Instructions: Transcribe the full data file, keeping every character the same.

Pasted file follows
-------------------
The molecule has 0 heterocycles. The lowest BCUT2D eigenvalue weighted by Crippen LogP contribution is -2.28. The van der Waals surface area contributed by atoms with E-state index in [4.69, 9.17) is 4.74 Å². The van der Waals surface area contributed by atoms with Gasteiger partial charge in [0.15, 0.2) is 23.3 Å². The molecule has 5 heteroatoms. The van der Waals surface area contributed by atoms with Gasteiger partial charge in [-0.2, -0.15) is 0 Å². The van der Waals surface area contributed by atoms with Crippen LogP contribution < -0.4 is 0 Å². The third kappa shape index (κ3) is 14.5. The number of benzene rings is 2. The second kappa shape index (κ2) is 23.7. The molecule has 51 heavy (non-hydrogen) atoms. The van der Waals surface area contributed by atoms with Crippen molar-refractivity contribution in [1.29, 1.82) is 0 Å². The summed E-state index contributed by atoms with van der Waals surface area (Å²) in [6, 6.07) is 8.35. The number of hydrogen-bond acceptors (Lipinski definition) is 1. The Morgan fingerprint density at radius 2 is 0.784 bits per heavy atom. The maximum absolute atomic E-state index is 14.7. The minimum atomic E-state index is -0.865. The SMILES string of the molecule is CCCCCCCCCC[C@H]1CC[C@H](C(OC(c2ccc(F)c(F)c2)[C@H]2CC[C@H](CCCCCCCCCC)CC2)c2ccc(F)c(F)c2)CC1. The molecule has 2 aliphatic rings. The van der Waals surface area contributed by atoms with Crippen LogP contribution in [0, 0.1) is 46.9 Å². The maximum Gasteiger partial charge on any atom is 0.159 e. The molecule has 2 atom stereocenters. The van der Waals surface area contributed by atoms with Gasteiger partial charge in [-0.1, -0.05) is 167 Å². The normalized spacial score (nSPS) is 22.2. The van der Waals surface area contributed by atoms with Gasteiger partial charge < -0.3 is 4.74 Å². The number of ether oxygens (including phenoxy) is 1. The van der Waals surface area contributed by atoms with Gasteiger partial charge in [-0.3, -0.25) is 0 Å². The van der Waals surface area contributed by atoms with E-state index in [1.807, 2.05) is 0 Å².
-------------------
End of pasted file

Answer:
The molecule has 0 heterocycles. The lowest BCUT2D eigenvalue weighted by Crippen LogP contribution is -2.28. The van der Waals surface area contributed by atoms with E-state index in [4.69, 9.17) is 4.74 Å². The van der Waals surface area contributed by atoms with Gasteiger partial charge in [0.15, 0.2) is 23.3 Å². The molecule has 5 heteroatoms. The van der Waals surface area contributed by atoms with Gasteiger partial charge in [-0.2, -0.15) is 0 Å². The van der Waals surface area contributed by atoms with Crippen LogP contribution < -0.4 is 0 Å². The third kappa shape index (κ3) is 14.5. The number of benzene rings is 2. The second kappa shape index (κ2) is 23.7. The molecule has 51 heavy (non-hydrogen) atoms. The van der Waals surface area contributed by atoms with Crippen molar-refractivity contribution in [1.29, 1.82) is 0 Å². The summed E-state index contributed by atoms with van der Waals surface area (Å²) in [6, 6.07) is 8.35. The number of hydrogen-bond acceptors (Lipinski definition) is 1. The Morgan fingerprint density at radius 2 is 0.784 bits per heavy atom. The maximum absolute atomic E-state index is 14.7. The minimum atomic E-state index is -0.865. The SMILES string of the molecule is CCCCCCCCCC[C@H]1CC[C@H](C(OC(c2ccc(F)c(F)c2)[C@H]2CC[C@H](CCCCCCCCCC)CC2)c2ccc(F)c(F)c2)CC1. The molecule has 2 aliphatic rings. The van der Waals surface area contributed by atoms with Crippen LogP contribution in [0, 0.1) is 46.9 Å². The maximum Gasteiger partial charge on any atom is 0.159 e. The molecule has 2 atom stereocenters. The van der Waals surface area contributed by atoms with Gasteiger partial charge in [-0.1, -0.05) is 167 Å². The normalized spacial score (nSPS) is 22.2. The van der Waals surface area contributed by atoms with Gasteiger partial charge < -0.3 is 4.74 Å². The number of ether oxygens (including phenoxy) is 1. The van der Waals surface area contributed by atoms with Gasteiger partial charge in [-0.3, -0.25) is 0 Å². The van der Waals surface area contributed by atoms with E-state index in [1.807, 2.05) is 0 Å².